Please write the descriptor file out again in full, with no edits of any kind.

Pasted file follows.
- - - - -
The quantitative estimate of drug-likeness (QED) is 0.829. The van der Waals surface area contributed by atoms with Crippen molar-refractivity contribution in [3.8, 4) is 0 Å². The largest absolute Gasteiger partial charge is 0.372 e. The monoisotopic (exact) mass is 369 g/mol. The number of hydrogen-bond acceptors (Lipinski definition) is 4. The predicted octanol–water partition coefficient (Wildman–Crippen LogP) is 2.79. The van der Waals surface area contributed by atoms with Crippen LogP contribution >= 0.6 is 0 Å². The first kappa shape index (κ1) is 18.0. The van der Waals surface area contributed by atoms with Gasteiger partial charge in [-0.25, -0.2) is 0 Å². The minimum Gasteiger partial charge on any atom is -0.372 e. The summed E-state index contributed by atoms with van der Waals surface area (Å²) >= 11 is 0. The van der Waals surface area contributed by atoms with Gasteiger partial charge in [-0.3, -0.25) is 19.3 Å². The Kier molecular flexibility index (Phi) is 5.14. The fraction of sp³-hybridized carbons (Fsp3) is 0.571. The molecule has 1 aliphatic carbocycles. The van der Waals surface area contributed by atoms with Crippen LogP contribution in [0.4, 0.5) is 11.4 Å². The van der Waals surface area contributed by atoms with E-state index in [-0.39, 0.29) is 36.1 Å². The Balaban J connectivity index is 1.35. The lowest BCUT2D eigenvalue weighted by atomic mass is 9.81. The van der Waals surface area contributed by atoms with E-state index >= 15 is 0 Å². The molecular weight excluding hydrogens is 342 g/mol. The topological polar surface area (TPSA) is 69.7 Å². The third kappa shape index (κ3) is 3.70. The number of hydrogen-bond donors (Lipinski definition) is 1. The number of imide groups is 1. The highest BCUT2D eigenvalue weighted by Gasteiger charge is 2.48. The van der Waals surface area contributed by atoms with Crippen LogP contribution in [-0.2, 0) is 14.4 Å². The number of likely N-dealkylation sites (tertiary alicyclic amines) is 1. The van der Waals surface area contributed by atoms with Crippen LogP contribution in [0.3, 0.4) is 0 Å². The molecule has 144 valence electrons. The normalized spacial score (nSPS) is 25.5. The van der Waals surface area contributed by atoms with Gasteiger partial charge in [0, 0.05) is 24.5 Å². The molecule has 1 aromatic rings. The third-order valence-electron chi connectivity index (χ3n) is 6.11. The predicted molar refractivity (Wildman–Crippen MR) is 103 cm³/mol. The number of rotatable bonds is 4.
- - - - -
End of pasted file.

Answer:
The quantitative estimate of drug-likeness (QED) is 0.829. The van der Waals surface area contributed by atoms with Crippen molar-refractivity contribution in [3.8, 4) is 0 Å². The largest absolute Gasteiger partial charge is 0.372 e. The monoisotopic (exact) mass is 369 g/mol. The number of hydrogen-bond acceptors (Lipinski definition) is 4. The predicted octanol–water partition coefficient (Wildman–Crippen LogP) is 2.79. The van der Waals surface area contributed by atoms with Crippen LogP contribution >= 0.6 is 0 Å². The first kappa shape index (κ1) is 18.0. The van der Waals surface area contributed by atoms with Gasteiger partial charge in [-0.25, -0.2) is 0 Å². The minimum Gasteiger partial charge on any atom is -0.372 e. The summed E-state index contributed by atoms with van der Waals surface area (Å²) >= 11 is 0. The van der Waals surface area contributed by atoms with Gasteiger partial charge in [-0.3, -0.25) is 19.3 Å². The Kier molecular flexibility index (Phi) is 5.14. The fraction of sp³-hybridized carbons (Fsp3) is 0.571. The molecule has 1 aliphatic carbocycles. The van der Waals surface area contributed by atoms with Crippen LogP contribution in [0.4, 0.5) is 11.4 Å². The van der Waals surface area contributed by atoms with E-state index in [-0.39, 0.29) is 36.1 Å². The Balaban J connectivity index is 1.35. The lowest BCUT2D eigenvalue weighted by atomic mass is 9.81. The van der Waals surface area contributed by atoms with E-state index >= 15 is 0 Å². The molecular weight excluding hydrogens is 342 g/mol. The topological polar surface area (TPSA) is 69.7 Å². The third kappa shape index (κ3) is 3.70. The number of hydrogen-bond donors (Lipinski definition) is 1. The number of imide groups is 1. The highest BCUT2D eigenvalue weighted by Gasteiger charge is 2.48. The van der Waals surface area contributed by atoms with Crippen LogP contribution in [-0.2, 0) is 14.4 Å². The number of likely N-dealkylation sites (tertiary alicyclic amines) is 1. The van der Waals surface area contributed by atoms with Crippen LogP contribution in [0.3, 0.4) is 0 Å². The molecule has 144 valence electrons. The normalized spacial score (nSPS) is 25.5. The van der Waals surface area contributed by atoms with Gasteiger partial charge in [0, 0.05) is 24.5 Å². The molecule has 1 aromatic rings. The third-order valence-electron chi connectivity index (χ3n) is 6.11. The predicted molar refractivity (Wildman–Crippen MR) is 103 cm³/mol. The number of rotatable bonds is 4.